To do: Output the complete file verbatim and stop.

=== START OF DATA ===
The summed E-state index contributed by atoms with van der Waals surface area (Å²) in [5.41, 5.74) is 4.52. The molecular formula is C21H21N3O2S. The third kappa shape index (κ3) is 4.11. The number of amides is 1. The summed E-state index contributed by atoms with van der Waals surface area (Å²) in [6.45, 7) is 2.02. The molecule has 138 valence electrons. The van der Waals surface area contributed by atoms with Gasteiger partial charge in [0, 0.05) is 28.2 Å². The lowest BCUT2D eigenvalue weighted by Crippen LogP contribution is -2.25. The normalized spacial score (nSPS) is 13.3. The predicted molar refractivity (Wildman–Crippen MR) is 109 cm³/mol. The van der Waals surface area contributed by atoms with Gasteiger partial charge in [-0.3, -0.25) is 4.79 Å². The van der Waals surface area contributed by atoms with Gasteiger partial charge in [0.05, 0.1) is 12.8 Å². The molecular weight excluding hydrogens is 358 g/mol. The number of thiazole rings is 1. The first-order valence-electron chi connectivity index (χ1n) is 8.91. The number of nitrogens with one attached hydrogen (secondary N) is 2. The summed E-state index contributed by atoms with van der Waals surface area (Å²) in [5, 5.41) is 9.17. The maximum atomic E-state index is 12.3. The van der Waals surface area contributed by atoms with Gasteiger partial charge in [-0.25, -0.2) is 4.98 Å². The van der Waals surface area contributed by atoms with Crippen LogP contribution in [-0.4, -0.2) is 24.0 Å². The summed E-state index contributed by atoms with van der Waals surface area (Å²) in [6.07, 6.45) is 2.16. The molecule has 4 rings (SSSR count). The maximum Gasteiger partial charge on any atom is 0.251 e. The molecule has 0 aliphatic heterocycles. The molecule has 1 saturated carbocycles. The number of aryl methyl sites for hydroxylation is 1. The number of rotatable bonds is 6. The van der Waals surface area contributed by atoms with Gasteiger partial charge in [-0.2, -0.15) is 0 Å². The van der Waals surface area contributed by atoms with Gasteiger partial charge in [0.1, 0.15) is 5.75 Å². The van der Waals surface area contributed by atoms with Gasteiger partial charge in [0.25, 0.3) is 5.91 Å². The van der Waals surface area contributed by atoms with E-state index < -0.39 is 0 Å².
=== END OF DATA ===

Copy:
The summed E-state index contributed by atoms with van der Waals surface area (Å²) in [5.41, 5.74) is 4.52. The molecular formula is C21H21N3O2S. The third kappa shape index (κ3) is 4.11. The number of amides is 1. The summed E-state index contributed by atoms with van der Waals surface area (Å²) in [6.45, 7) is 2.02. The molecule has 138 valence electrons. The van der Waals surface area contributed by atoms with Gasteiger partial charge in [0, 0.05) is 28.2 Å². The lowest BCUT2D eigenvalue weighted by Crippen LogP contribution is -2.25. The normalized spacial score (nSPS) is 13.3. The predicted molar refractivity (Wildman–Crippen MR) is 109 cm³/mol. The van der Waals surface area contributed by atoms with Gasteiger partial charge in [-0.3, -0.25) is 4.79 Å². The van der Waals surface area contributed by atoms with Gasteiger partial charge in [0.05, 0.1) is 12.8 Å². The molecular weight excluding hydrogens is 358 g/mol. The number of thiazole rings is 1. The first-order valence-electron chi connectivity index (χ1n) is 8.91. The number of nitrogens with one attached hydrogen (secondary N) is 2. The summed E-state index contributed by atoms with van der Waals surface area (Å²) in [5, 5.41) is 9.17. The maximum atomic E-state index is 12.3. The van der Waals surface area contributed by atoms with Gasteiger partial charge in [-0.25, -0.2) is 4.98 Å². The van der Waals surface area contributed by atoms with Crippen LogP contribution in [-0.4, -0.2) is 24.0 Å². The summed E-state index contributed by atoms with van der Waals surface area (Å²) in [6.07, 6.45) is 2.16. The molecule has 4 rings (SSSR count). The maximum Gasteiger partial charge on any atom is 0.251 e. The molecule has 0 aliphatic heterocycles. The molecule has 1 saturated carbocycles. The number of aryl methyl sites for hydroxylation is 1. The number of rotatable bonds is 6. The van der Waals surface area contributed by atoms with Gasteiger partial charge in [-0.2, -0.15) is 0 Å². The van der Waals surface area contributed by atoms with Gasteiger partial charge in [0.1, 0.15) is 5.75 Å². The van der Waals surface area contributed by atoms with Gasteiger partial charge in [0.25, 0.3) is 5.91 Å². The van der Waals surface area contributed by atoms with E-state index < -0.39 is 0 Å².